Background Patients are becoming more actively involved in decisions about their care and have greater influence to change and improve the quality of services by reporting their experiences. Within HIV services, positive experiences increase engagement with services and have been linked to higher levels of treatment adherence. A previous systematic review assessing satisfaction with care failed to locate a gold standard method of measuring satisfaction in this setting.
Aim to design a specific HIV patient satisfaction questionnaire Methods Four work streams were employed to develop and test a new questionnaire. Firstly, key themes identified in the systematic review were used as a topic guide for focus group discussion to assess their relevance and importance. Four focus groups comprising 32 participants were conducted and revealed the importance of physician knowledge and expertise; dignity, autonomy and respect; and good communication. The second stream involved interviews with ten patients, exploring their motivation to complete a questionnaire. Thirdly, data from the focus groups and interviews were used to develop an initial questionnaire which was cognitively tested on a further ten patients, this provided face validity for the questionnaire design, layout and wording. The final stream employed a pilot study of the questionnaire with 80 clinic attendees.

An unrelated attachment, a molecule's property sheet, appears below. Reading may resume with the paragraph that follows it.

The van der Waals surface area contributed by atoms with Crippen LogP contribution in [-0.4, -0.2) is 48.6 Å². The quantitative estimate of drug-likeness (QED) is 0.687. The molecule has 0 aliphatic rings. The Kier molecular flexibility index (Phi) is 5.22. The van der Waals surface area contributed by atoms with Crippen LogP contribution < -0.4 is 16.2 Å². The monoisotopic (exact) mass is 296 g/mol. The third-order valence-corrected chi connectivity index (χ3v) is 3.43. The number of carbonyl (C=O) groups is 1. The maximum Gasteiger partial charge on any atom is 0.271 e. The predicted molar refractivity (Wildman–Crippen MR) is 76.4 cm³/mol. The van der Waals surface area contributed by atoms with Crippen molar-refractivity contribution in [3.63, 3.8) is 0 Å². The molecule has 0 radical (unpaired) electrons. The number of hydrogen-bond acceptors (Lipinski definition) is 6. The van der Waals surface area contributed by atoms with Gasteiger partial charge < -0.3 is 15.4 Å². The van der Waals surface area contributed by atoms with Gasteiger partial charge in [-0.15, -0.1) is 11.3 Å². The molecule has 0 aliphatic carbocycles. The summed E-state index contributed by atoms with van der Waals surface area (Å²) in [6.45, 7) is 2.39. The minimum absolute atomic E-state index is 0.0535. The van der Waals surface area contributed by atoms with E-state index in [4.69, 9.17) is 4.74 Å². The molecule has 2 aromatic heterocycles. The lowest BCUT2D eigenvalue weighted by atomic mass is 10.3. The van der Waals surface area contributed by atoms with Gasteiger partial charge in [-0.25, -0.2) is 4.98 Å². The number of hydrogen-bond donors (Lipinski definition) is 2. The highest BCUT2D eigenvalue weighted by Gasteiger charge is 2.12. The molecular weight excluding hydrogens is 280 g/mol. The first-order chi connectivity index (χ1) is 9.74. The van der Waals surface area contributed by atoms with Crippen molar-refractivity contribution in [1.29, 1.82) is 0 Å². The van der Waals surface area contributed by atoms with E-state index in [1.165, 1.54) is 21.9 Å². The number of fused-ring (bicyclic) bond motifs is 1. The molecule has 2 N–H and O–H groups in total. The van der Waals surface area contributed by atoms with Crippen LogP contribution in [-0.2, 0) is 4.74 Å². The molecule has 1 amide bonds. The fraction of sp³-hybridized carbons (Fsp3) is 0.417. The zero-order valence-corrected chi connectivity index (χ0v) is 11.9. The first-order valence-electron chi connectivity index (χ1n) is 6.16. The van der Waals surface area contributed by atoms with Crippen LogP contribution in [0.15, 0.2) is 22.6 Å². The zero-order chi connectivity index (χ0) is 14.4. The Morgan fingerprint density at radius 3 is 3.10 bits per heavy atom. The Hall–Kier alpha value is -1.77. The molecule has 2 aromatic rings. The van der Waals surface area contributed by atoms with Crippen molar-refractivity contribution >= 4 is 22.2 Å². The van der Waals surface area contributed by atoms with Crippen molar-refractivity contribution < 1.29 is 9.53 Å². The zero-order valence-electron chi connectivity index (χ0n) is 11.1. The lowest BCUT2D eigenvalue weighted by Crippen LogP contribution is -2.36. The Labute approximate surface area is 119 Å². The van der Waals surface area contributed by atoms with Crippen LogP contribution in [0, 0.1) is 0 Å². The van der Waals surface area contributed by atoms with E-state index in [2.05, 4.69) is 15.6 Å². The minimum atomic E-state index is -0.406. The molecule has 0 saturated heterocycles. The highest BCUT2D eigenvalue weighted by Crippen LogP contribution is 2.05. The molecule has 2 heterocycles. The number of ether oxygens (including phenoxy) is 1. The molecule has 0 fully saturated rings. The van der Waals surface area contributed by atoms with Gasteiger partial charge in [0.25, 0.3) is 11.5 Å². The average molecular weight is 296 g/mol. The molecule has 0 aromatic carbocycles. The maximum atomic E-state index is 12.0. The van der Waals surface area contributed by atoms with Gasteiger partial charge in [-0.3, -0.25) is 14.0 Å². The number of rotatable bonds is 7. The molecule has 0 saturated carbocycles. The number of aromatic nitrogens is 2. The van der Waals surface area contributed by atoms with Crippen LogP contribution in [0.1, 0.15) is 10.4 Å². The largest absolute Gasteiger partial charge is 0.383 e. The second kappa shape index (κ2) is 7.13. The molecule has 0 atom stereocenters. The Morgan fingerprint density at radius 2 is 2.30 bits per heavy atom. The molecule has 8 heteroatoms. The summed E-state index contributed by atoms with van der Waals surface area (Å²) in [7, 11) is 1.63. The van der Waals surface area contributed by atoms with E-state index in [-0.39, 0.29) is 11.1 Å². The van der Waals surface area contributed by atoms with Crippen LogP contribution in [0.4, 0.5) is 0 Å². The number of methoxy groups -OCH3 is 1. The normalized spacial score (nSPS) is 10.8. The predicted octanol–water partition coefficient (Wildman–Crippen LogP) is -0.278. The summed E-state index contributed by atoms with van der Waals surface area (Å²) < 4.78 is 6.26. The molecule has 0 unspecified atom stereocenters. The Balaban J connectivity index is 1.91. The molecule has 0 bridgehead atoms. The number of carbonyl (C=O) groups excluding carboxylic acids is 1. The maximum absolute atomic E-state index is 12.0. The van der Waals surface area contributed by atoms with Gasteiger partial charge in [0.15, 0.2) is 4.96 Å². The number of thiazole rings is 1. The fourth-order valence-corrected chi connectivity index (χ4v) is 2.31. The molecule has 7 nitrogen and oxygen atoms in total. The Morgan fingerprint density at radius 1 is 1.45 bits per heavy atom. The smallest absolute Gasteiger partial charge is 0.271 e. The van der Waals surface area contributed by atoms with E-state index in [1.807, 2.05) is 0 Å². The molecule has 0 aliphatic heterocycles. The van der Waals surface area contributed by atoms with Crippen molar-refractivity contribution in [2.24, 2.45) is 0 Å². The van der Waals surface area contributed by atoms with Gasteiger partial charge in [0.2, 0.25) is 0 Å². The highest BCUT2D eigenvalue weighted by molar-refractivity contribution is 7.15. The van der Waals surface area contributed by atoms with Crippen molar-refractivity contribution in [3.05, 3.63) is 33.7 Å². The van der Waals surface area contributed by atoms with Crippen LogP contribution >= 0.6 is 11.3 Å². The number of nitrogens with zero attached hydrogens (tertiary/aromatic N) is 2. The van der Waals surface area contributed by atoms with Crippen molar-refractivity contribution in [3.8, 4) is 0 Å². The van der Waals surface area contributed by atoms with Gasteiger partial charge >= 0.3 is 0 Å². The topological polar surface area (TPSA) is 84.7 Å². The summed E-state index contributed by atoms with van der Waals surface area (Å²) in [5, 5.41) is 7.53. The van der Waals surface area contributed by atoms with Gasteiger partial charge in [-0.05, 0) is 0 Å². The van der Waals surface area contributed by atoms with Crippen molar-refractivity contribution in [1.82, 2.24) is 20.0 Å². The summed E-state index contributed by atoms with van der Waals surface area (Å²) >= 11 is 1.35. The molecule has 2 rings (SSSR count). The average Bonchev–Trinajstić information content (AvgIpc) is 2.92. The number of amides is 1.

Results The pilot survey demonstrated that there was a high completion rate. Two questions were modified and additional routing instructions were added. Pairwise correlations reflected the thematic structure of the questionnaire and supported good criterion validity.
Conclusions The combination of a systematic analysis of previous patient survey tools, focus group discussions and cognitive testing of the questionnaire was used to ensure high content validity. The questionnaire was found to be acceptable to patients and a high completion rate was attained without the use of a financial incentive.
- HIV Clinics
- Patient Satisfaction